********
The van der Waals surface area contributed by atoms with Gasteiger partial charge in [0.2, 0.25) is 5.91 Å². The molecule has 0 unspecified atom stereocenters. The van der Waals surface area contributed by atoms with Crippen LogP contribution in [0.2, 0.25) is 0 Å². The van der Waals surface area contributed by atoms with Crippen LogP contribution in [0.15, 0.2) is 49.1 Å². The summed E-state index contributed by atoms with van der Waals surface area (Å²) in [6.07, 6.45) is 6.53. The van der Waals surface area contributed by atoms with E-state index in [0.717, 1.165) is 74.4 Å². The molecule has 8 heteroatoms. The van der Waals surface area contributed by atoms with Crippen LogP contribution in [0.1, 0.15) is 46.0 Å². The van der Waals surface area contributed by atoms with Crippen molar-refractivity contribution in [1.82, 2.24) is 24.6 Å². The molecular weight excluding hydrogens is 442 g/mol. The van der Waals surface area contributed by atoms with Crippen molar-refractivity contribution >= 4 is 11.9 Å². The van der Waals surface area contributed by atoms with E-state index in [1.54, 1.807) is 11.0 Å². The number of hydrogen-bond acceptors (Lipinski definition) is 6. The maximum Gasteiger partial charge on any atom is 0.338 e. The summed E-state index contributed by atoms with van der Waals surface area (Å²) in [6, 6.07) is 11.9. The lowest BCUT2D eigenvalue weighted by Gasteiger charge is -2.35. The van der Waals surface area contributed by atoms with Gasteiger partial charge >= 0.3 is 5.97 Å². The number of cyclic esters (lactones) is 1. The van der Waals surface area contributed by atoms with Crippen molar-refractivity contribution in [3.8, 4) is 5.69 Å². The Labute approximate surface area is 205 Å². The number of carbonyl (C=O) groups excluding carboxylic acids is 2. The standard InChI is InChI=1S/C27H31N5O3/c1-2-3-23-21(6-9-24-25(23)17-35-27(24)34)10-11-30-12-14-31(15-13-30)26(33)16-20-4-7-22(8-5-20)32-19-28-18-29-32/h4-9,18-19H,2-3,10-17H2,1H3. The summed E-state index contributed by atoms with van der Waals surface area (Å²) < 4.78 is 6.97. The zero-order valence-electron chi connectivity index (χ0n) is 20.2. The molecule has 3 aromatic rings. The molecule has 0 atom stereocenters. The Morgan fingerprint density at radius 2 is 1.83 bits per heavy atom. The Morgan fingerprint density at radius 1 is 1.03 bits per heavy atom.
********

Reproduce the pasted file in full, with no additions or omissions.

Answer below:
The van der Waals surface area contributed by atoms with Gasteiger partial charge in [0.2, 0.25) is 5.91 Å². The molecule has 0 unspecified atom stereocenters. The van der Waals surface area contributed by atoms with Crippen LogP contribution in [0.2, 0.25) is 0 Å². The van der Waals surface area contributed by atoms with Crippen LogP contribution in [0.15, 0.2) is 49.1 Å². The summed E-state index contributed by atoms with van der Waals surface area (Å²) in [6.07, 6.45) is 6.53. The van der Waals surface area contributed by atoms with E-state index in [0.717, 1.165) is 74.4 Å². The molecule has 8 heteroatoms. The van der Waals surface area contributed by atoms with Crippen LogP contribution in [0.1, 0.15) is 46.0 Å². The van der Waals surface area contributed by atoms with Crippen molar-refractivity contribution in [1.82, 2.24) is 24.6 Å². The molecular weight excluding hydrogens is 442 g/mol. The van der Waals surface area contributed by atoms with Crippen molar-refractivity contribution >= 4 is 11.9 Å². The van der Waals surface area contributed by atoms with E-state index in [1.54, 1.807) is 11.0 Å². The number of hydrogen-bond acceptors (Lipinski definition) is 6. The maximum Gasteiger partial charge on any atom is 0.338 e. The summed E-state index contributed by atoms with van der Waals surface area (Å²) in [6, 6.07) is 11.9. The lowest BCUT2D eigenvalue weighted by Gasteiger charge is -2.35. The van der Waals surface area contributed by atoms with Gasteiger partial charge >= 0.3 is 5.97 Å². The number of cyclic esters (lactones) is 1. The van der Waals surface area contributed by atoms with Crippen molar-refractivity contribution in [3.8, 4) is 5.69 Å². The Labute approximate surface area is 205 Å². The number of carbonyl (C=O) groups excluding carboxylic acids is 2. The standard InChI is InChI=1S/C27H31N5O3/c1-2-3-23-21(6-9-24-25(23)17-35-27(24)34)10-11-30-12-14-31(15-13-30)26(33)16-20-4-7-22(8-5-20)32-19-28-18-29-32/h4-9,18-19H,2-3,10-17H2,1H3. The summed E-state index contributed by atoms with van der Waals surface area (Å²) < 4.78 is 6.97. The zero-order valence-electron chi connectivity index (χ0n) is 20.2. The molecule has 3 aromatic rings. The molecule has 0 atom stereocenters. The Morgan fingerprint density at radius 2 is 1.83 bits per heavy atom. The Morgan fingerprint density at radius 1 is 1.03 bits per heavy atom.